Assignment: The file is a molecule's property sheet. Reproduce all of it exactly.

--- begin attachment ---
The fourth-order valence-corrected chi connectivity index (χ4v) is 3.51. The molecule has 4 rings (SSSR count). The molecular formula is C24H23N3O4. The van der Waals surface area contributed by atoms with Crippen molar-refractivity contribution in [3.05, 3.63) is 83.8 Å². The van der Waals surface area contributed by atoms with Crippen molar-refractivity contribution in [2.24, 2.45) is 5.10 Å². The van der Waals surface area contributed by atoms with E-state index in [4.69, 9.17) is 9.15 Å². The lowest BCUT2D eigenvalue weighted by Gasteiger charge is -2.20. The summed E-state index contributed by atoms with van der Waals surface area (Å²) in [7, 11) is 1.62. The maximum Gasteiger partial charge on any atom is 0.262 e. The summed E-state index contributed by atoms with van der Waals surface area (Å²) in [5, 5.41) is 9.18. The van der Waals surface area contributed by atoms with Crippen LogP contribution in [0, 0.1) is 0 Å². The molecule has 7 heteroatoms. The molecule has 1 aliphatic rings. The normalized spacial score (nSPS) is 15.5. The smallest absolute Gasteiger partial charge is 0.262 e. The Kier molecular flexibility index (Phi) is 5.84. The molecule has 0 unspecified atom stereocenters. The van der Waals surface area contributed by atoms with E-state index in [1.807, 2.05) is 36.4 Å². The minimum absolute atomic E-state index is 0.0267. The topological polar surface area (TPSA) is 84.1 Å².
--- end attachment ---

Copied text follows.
The fourth-order valence-corrected chi connectivity index (χ4v) is 3.51. The molecule has 4 rings (SSSR count). The molecular formula is C24H23N3O4. The van der Waals surface area contributed by atoms with Crippen molar-refractivity contribution in [3.05, 3.63) is 83.8 Å². The van der Waals surface area contributed by atoms with Crippen molar-refractivity contribution in [2.24, 2.45) is 5.10 Å². The van der Waals surface area contributed by atoms with E-state index in [4.69, 9.17) is 9.15 Å². The lowest BCUT2D eigenvalue weighted by Gasteiger charge is -2.20. The summed E-state index contributed by atoms with van der Waals surface area (Å²) in [7, 11) is 1.62. The maximum Gasteiger partial charge on any atom is 0.262 e. The summed E-state index contributed by atoms with van der Waals surface area (Å²) in [5, 5.41) is 9.18. The van der Waals surface area contributed by atoms with Crippen LogP contribution in [0, 0.1) is 0 Å². The molecule has 7 heteroatoms. The molecule has 1 aliphatic rings. The normalized spacial score (nSPS) is 15.5. The smallest absolute Gasteiger partial charge is 0.262 e. The Kier molecular flexibility index (Phi) is 5.84. The molecule has 0 unspecified atom stereocenters. The van der Waals surface area contributed by atoms with E-state index in [1.807, 2.05) is 36.4 Å². The minimum absolute atomic E-state index is 0.0267. The topological polar surface area (TPSA) is 84.1 Å².